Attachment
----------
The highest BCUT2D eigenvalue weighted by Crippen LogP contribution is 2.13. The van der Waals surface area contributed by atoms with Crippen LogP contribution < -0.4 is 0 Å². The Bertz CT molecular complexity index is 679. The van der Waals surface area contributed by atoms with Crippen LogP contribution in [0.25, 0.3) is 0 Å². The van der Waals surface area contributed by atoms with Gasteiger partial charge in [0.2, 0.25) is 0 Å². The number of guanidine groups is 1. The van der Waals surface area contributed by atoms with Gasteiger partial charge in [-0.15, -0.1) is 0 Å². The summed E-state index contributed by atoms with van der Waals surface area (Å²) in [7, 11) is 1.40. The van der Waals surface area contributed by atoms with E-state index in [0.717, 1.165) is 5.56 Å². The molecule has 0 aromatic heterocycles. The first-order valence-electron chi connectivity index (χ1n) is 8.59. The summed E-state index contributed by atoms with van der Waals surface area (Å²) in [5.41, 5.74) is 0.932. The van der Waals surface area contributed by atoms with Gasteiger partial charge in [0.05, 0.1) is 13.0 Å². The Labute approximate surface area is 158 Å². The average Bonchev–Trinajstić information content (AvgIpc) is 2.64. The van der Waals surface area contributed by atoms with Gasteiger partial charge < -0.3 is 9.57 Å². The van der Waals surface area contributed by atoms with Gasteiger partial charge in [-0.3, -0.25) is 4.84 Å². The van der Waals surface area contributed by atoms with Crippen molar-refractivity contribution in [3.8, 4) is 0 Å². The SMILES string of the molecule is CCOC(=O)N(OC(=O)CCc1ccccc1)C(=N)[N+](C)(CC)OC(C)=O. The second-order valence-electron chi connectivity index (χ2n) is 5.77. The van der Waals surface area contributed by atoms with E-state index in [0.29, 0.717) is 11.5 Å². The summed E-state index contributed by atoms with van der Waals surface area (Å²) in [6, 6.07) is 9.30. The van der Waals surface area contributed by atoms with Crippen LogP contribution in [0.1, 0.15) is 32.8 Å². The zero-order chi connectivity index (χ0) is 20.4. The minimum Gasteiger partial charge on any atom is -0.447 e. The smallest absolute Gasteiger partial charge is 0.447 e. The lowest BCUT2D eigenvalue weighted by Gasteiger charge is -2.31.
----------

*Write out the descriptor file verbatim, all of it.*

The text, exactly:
The highest BCUT2D eigenvalue weighted by Crippen LogP contribution is 2.13. The van der Waals surface area contributed by atoms with Crippen LogP contribution < -0.4 is 0 Å². The Bertz CT molecular complexity index is 679. The van der Waals surface area contributed by atoms with Crippen LogP contribution in [0.25, 0.3) is 0 Å². The van der Waals surface area contributed by atoms with Gasteiger partial charge in [0.2, 0.25) is 0 Å². The number of guanidine groups is 1. The van der Waals surface area contributed by atoms with Gasteiger partial charge in [-0.15, -0.1) is 0 Å². The summed E-state index contributed by atoms with van der Waals surface area (Å²) in [7, 11) is 1.40. The van der Waals surface area contributed by atoms with E-state index in [0.717, 1.165) is 5.56 Å². The molecule has 0 aromatic heterocycles. The first-order valence-electron chi connectivity index (χ1n) is 8.59. The summed E-state index contributed by atoms with van der Waals surface area (Å²) in [5.41, 5.74) is 0.932. The van der Waals surface area contributed by atoms with Gasteiger partial charge in [0.05, 0.1) is 13.0 Å². The Labute approximate surface area is 158 Å². The average Bonchev–Trinajstić information content (AvgIpc) is 2.64. The van der Waals surface area contributed by atoms with Gasteiger partial charge < -0.3 is 9.57 Å². The van der Waals surface area contributed by atoms with Gasteiger partial charge in [-0.3, -0.25) is 4.84 Å². The van der Waals surface area contributed by atoms with Crippen molar-refractivity contribution in [3.8, 4) is 0 Å². The SMILES string of the molecule is CCOC(=O)N(OC(=O)CCc1ccccc1)C(=N)[N+](C)(CC)OC(C)=O. The second-order valence-electron chi connectivity index (χ2n) is 5.77. The van der Waals surface area contributed by atoms with E-state index in [0.29, 0.717) is 11.5 Å². The summed E-state index contributed by atoms with van der Waals surface area (Å²) in [6, 6.07) is 9.30. The van der Waals surface area contributed by atoms with Crippen LogP contribution in [0.1, 0.15) is 32.8 Å². The zero-order chi connectivity index (χ0) is 20.4. The minimum Gasteiger partial charge on any atom is -0.447 e. The smallest absolute Gasteiger partial charge is 0.447 e. The lowest BCUT2D eigenvalue weighted by Gasteiger charge is -2.31.